On November 24, 1859, Charles Darwin’s book was published, On the Origin of Species.
How to celebrate? You could read a summary of Ernst Mayr’s shorthand version of Darwin’s theory, and understand it really for the first time (I hope not the first time, but there are a lot of people who really don’t understand what Darwin said — especially among critics of evolution):
- Every species is fertile enough that if all offspring survived to reproduce the population would grow (fact).
- Despite periodic fluctuations, populations remain roughly the same size (fact).
- Resources such as food are limited and are relatively stable over time (fact).
- A struggle for survival ensues (inference).
- Individuals in a population vary significantly from one another (fact).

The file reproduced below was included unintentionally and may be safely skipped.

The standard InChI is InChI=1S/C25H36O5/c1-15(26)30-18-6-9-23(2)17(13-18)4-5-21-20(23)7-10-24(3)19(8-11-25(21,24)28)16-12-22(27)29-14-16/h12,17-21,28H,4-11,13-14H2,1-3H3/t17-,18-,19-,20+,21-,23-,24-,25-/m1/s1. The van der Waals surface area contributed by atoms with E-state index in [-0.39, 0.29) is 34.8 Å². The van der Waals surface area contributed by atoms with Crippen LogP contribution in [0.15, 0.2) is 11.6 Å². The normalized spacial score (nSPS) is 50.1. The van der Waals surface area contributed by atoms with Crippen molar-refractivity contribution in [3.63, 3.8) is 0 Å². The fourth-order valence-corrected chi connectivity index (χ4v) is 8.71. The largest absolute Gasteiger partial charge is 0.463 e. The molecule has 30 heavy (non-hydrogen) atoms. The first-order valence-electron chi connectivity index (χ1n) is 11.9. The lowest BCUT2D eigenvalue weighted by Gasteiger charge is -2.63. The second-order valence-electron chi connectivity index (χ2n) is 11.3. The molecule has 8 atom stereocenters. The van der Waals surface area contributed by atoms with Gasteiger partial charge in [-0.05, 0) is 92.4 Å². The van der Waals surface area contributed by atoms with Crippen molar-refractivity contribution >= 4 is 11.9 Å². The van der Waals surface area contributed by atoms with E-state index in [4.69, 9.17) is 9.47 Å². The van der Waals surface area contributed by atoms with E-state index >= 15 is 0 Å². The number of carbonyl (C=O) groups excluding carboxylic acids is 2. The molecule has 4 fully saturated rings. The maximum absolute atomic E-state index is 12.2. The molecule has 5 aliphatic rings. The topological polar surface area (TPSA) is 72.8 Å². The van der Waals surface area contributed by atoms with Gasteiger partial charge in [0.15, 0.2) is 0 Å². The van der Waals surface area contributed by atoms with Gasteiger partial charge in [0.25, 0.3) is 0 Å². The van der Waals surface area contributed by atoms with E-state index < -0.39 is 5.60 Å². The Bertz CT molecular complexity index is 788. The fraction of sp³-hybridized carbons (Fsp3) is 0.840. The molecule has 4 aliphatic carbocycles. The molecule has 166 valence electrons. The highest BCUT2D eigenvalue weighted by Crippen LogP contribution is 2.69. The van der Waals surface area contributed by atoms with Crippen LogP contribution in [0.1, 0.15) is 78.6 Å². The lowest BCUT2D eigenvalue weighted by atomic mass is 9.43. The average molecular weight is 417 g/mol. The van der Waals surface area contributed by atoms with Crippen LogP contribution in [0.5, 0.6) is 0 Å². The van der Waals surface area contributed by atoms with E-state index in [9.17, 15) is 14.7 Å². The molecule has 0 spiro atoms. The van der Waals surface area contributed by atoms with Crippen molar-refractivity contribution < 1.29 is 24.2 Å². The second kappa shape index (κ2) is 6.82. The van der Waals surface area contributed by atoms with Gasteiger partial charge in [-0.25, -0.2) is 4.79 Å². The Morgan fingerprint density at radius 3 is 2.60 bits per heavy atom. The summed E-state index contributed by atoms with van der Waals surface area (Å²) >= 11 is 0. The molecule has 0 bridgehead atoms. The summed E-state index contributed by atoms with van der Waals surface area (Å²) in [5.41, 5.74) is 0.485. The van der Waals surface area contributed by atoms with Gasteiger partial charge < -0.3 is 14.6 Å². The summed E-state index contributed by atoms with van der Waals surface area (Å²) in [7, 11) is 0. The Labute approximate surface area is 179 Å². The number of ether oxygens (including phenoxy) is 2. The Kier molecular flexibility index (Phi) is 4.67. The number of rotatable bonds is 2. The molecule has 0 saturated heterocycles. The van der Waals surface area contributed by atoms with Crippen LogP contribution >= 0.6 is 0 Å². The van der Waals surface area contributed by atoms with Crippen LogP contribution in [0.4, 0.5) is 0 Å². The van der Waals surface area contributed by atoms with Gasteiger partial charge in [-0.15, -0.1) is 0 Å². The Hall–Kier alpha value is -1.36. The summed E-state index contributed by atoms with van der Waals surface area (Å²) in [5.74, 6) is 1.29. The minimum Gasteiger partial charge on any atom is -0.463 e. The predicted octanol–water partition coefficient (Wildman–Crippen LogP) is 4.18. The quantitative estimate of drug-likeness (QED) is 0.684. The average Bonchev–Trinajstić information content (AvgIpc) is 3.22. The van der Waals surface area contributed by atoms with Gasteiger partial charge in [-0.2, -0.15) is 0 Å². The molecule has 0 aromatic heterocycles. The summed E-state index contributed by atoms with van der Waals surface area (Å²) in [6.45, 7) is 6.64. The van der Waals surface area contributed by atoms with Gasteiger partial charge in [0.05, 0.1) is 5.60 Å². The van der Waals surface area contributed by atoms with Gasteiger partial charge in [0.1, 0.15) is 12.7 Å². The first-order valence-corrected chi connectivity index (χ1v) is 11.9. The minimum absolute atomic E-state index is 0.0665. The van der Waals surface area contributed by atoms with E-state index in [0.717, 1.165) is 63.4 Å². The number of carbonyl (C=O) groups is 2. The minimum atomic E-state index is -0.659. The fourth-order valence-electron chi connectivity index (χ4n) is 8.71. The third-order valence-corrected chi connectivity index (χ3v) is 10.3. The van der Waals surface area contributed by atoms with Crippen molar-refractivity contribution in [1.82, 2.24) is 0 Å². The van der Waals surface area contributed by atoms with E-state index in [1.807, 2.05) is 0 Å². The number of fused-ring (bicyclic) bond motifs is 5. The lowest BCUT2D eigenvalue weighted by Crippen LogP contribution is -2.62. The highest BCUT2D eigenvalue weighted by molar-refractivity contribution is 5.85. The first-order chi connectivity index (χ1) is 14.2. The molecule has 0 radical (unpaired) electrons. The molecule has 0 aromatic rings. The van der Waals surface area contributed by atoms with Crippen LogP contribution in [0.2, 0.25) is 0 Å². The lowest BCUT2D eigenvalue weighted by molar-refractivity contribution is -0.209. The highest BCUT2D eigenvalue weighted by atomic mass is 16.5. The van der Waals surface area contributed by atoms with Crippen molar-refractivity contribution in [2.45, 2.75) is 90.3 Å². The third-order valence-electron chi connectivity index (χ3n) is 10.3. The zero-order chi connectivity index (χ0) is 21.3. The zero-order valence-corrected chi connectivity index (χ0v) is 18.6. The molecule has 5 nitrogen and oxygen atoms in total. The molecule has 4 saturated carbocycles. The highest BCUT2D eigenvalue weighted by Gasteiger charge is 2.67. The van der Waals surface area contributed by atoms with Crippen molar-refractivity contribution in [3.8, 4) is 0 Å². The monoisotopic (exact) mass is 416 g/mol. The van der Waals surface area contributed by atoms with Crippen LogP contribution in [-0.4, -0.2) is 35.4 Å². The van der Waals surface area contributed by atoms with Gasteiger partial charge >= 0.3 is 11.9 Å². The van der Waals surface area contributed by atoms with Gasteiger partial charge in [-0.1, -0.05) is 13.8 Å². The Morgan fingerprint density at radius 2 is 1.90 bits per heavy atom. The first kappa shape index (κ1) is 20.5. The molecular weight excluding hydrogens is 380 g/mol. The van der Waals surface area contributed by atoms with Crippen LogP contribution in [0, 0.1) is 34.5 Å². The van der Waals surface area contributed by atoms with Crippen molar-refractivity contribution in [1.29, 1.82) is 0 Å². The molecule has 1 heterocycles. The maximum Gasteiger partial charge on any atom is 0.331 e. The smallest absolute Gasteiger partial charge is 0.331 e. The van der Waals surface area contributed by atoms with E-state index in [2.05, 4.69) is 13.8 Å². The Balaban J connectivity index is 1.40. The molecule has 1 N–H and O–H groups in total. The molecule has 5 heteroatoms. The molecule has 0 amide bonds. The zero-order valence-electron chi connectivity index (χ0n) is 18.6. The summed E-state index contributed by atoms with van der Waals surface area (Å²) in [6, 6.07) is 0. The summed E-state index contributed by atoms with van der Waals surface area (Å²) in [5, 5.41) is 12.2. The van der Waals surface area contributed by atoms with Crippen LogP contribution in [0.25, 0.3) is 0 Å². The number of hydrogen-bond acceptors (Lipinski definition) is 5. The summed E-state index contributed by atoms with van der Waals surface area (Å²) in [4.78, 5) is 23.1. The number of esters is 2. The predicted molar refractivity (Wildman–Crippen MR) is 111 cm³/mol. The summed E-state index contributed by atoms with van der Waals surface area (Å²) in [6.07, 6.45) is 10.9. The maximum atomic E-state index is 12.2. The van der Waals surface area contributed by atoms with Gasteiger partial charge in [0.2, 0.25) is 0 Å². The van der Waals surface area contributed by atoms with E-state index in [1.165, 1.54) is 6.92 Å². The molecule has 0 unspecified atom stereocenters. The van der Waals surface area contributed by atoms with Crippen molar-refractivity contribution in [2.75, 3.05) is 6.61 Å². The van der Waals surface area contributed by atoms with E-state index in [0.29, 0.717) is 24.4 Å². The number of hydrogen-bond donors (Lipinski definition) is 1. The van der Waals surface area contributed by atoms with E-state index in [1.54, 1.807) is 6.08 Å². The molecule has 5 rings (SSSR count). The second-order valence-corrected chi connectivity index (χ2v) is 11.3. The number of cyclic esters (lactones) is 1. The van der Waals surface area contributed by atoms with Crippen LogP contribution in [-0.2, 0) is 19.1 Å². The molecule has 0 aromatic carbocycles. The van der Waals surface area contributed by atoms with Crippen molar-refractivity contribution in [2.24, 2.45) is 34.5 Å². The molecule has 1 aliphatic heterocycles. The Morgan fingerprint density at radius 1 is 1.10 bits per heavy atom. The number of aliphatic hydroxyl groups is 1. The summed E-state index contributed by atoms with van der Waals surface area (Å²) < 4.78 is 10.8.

- Much of this variation is inheritable (fact).
- Individuals less suited to the environment are less likely to survive and less likely to reproduce; individuals more suited to the environment are more likely to survive and more likely to reproduce and leave their inheritable traits to future generations, which produces the process of natural selection (inference).
- This slowly effected process results in populations changing to adapt to their environments, and ultimately, these variations accumulate over time to form new species (inference).